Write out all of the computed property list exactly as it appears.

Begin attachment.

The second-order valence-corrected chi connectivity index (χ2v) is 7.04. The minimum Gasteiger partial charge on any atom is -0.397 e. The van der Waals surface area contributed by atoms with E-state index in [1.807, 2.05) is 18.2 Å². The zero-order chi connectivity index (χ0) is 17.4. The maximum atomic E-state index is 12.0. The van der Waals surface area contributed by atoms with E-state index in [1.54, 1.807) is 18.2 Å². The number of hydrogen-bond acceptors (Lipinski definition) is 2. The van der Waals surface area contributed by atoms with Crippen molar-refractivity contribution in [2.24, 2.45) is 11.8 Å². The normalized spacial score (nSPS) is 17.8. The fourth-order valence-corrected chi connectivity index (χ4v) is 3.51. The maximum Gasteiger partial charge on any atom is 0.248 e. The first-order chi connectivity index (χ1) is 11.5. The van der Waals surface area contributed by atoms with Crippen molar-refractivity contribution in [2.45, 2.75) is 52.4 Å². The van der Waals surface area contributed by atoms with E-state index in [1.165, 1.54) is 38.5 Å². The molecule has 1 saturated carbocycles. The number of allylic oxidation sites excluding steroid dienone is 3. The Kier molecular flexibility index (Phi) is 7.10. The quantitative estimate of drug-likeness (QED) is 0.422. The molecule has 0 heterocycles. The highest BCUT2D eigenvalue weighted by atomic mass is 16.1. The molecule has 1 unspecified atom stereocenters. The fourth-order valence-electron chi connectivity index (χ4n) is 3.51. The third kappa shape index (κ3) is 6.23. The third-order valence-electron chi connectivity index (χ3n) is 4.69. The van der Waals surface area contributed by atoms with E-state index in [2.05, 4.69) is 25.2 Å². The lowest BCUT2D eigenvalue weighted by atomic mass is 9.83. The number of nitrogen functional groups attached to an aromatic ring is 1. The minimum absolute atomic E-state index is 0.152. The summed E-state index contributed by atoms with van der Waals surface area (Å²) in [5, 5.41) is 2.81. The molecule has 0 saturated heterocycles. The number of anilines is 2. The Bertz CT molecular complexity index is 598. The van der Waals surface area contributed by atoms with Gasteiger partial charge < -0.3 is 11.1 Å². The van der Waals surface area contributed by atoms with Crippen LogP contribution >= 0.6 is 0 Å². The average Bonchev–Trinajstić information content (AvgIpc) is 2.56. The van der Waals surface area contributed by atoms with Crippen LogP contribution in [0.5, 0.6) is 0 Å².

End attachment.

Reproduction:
The second-order valence-corrected chi connectivity index (χ2v) is 7.04. The minimum Gasteiger partial charge on any atom is -0.397 e. The van der Waals surface area contributed by atoms with E-state index in [1.807, 2.05) is 18.2 Å². The zero-order chi connectivity index (χ0) is 17.4. The maximum atomic E-state index is 12.0. The van der Waals surface area contributed by atoms with E-state index in [1.54, 1.807) is 18.2 Å². The number of hydrogen-bond acceptors (Lipinski definition) is 2. The van der Waals surface area contributed by atoms with Crippen molar-refractivity contribution in [2.24, 2.45) is 11.8 Å². The normalized spacial score (nSPS) is 17.8. The fourth-order valence-corrected chi connectivity index (χ4v) is 3.51. The maximum Gasteiger partial charge on any atom is 0.248 e. The first-order chi connectivity index (χ1) is 11.5. The van der Waals surface area contributed by atoms with Crippen molar-refractivity contribution in [2.45, 2.75) is 52.4 Å². The van der Waals surface area contributed by atoms with E-state index in [1.165, 1.54) is 38.5 Å². The molecule has 1 saturated carbocycles. The number of allylic oxidation sites excluding steroid dienone is 3. The Kier molecular flexibility index (Phi) is 7.10. The quantitative estimate of drug-likeness (QED) is 0.422. The molecule has 0 heterocycles. The highest BCUT2D eigenvalue weighted by atomic mass is 16.1. The molecule has 1 unspecified atom stereocenters. The fourth-order valence-electron chi connectivity index (χ4n) is 3.51. The third kappa shape index (κ3) is 6.23. The third-order valence-electron chi connectivity index (χ3n) is 4.69. The van der Waals surface area contributed by atoms with E-state index in [2.05, 4.69) is 25.2 Å². The lowest BCUT2D eigenvalue weighted by atomic mass is 9.83. The number of nitrogen functional groups attached to an aromatic ring is 1. The minimum absolute atomic E-state index is 0.152. The summed E-state index contributed by atoms with van der Waals surface area (Å²) in [5, 5.41) is 2.81. The molecule has 0 saturated heterocycles. The number of anilines is 2. The Bertz CT molecular complexity index is 598. The van der Waals surface area contributed by atoms with Gasteiger partial charge < -0.3 is 11.1 Å². The van der Waals surface area contributed by atoms with Crippen LogP contribution >= 0.6 is 0 Å². The average Bonchev–Trinajstić information content (AvgIpc) is 2.56. The van der Waals surface area contributed by atoms with Crippen LogP contribution in [0.5, 0.6) is 0 Å².